· Principles of Regenerative Agriculture
· Minimize soil disturbance (e.g., no-till or other minimum tillage systems)
· Maintaining living roots in the soil (e.g., growing cover crops or “relay crops”)
· Continuously cover bare soil (to prevent erosion)
· Maximize diversity with emphasis on crops, soil microbes and pollinators.
· Integrating livestock where it is feasible.
The Field-to-Market definition of regenerative agriculture as presented to the Summit audience
Photo by author during the SB’23 SAN DIEGO event
That would mean farming practices for any given field/farm need to be very context-specific because of the huge variation between soils, weather, crop rotations and market access that farmers must deal with in different geographies and while producing different crops. As one speaker put it there should not be “prescriptive rules” but rather a menu of options and then it is up to the farmer to find the fit for their situation. As a Walmart
spokesperson put it, they need to meet farmers where they are at. For animal agriculture there are basic principles for “rotational grazing” that lead to what can be considered to be regenerative and/or restorative for pastureland.
While these topics are getting a lot of current attention, these are approaches to farming with a long history in various forms. There are many farmers that have been farming for decades in ways that could now be called “regenerative” including the SB’23 speaker Nancy Kavazanjian who has been on such a journey for 43 years and is also director of the United Soybean board. No-till agriculture celebrated its 60th year of commercial use in 2022 and the No-till and Strip-till farmer communities are already more likely to be implementing other regenerative strategies such as cover cropping or animal integration. There were quite a few actual farmers represented at these sessions and their individual stories reached back over many years. Tapping into their experience is an important component for expanded adoption moving forward.
No-till farming has been practiced for more than 60 years and “no-tillers” have been ahead of the … [+]
There was also a recognition that there are challenges and costs for the farmers, particularly during a transition period, and that growers need advice, support, financing options and incentives to make this work. As grower Mitchell Hora said, “it’s hard to go green if you are in the red.” Speakers from Ernst and Young LLP spoke about the need to be producer-centric and have a market structure that makes this work out economically for the grower through things like tax incentives, relay crop income, selling grazing rights to cover crops and/or getting some share from related brand equity of customers. A spokesperson for Rabo Bank added perspective on the need for conducive financing options. This does not have to translate into large price premiums at the consumer level. There was also discussion about the need to empower women in this process, and a recognition that brands need to stop being negative about “conventional farmers,” shame them, nor tell them what to do. There are certification systems for this kind of agriculture such as Regenified which is farmer led but now getting recognition by many downstream customers. There are other initiatives that are also focused on soil health and verifiable ecosystem services such as Regrow Ag which was also a participant at the SB’23 San Diego event.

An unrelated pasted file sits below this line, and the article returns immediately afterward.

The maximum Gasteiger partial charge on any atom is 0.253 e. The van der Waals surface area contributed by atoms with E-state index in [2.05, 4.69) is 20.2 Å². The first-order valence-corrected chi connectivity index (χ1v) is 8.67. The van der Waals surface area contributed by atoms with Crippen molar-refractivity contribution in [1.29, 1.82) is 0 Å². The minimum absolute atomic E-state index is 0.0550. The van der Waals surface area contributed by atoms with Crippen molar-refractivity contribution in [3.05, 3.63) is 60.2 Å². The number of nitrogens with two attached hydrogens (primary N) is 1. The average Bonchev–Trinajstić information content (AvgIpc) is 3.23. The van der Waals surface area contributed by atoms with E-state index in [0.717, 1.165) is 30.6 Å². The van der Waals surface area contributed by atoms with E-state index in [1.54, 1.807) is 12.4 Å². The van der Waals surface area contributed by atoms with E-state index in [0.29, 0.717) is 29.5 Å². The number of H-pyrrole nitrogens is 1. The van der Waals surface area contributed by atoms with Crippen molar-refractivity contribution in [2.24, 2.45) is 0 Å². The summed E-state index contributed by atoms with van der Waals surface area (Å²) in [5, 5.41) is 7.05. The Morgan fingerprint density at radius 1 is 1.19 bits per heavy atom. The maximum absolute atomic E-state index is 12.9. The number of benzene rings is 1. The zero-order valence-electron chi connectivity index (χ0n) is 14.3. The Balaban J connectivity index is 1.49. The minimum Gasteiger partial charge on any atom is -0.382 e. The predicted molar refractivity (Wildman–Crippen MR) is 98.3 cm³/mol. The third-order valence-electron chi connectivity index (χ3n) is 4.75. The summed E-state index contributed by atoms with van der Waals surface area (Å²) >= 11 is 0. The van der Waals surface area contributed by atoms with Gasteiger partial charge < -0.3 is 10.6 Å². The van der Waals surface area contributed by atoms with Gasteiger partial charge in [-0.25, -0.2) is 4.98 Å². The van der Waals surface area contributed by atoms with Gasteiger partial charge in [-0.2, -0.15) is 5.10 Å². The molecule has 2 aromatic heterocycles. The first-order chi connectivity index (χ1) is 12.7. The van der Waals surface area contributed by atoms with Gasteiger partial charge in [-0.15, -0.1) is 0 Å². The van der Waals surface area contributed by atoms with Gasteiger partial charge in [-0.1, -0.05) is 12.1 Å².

Many players described a vision for Regenerative Agriculture that has the scalability potential to have significant impact in terms of Climate Resilience and Climate Mitigation. Purdue and Bayer described a Regenerative Partnership for the grain production to support regenerative soybean oil production and a regenerative supply of chicken feed. The Fieldview digital farming software platform analyzes farm data to this document the Climate benefits of farming activities and that service currently covers 200 million acres of farmland. Walmart and General Mills
are joining in a program that aspires to convert 600,000 acres of regenerative agriculture by 2030. AgSpire is an organization which helps ranchers access public funds to support this kind of transition and Walmart has made a multi-million acre commitment around regenerative beef ranching. By one estimate there are 33 million acres in the US transitioning to regenerative agriculture and 600 companies are talking about regenerative goals in one form or another. The path was described as moving from “Cheerleader to Champion to Catalyst.”
In conclusion there are encouraging signs that the regenerative agriculture concept will evolve into a highly significant and impactful expansion of optimized farming systems and avoid being limited to a niche status. There is also a developing body of research indicating higher nutritional density in both the crops grown regeneratively and for animals fed from such crops. It can be good for farmers, good for the consumer, good for brands/business and good for the planet.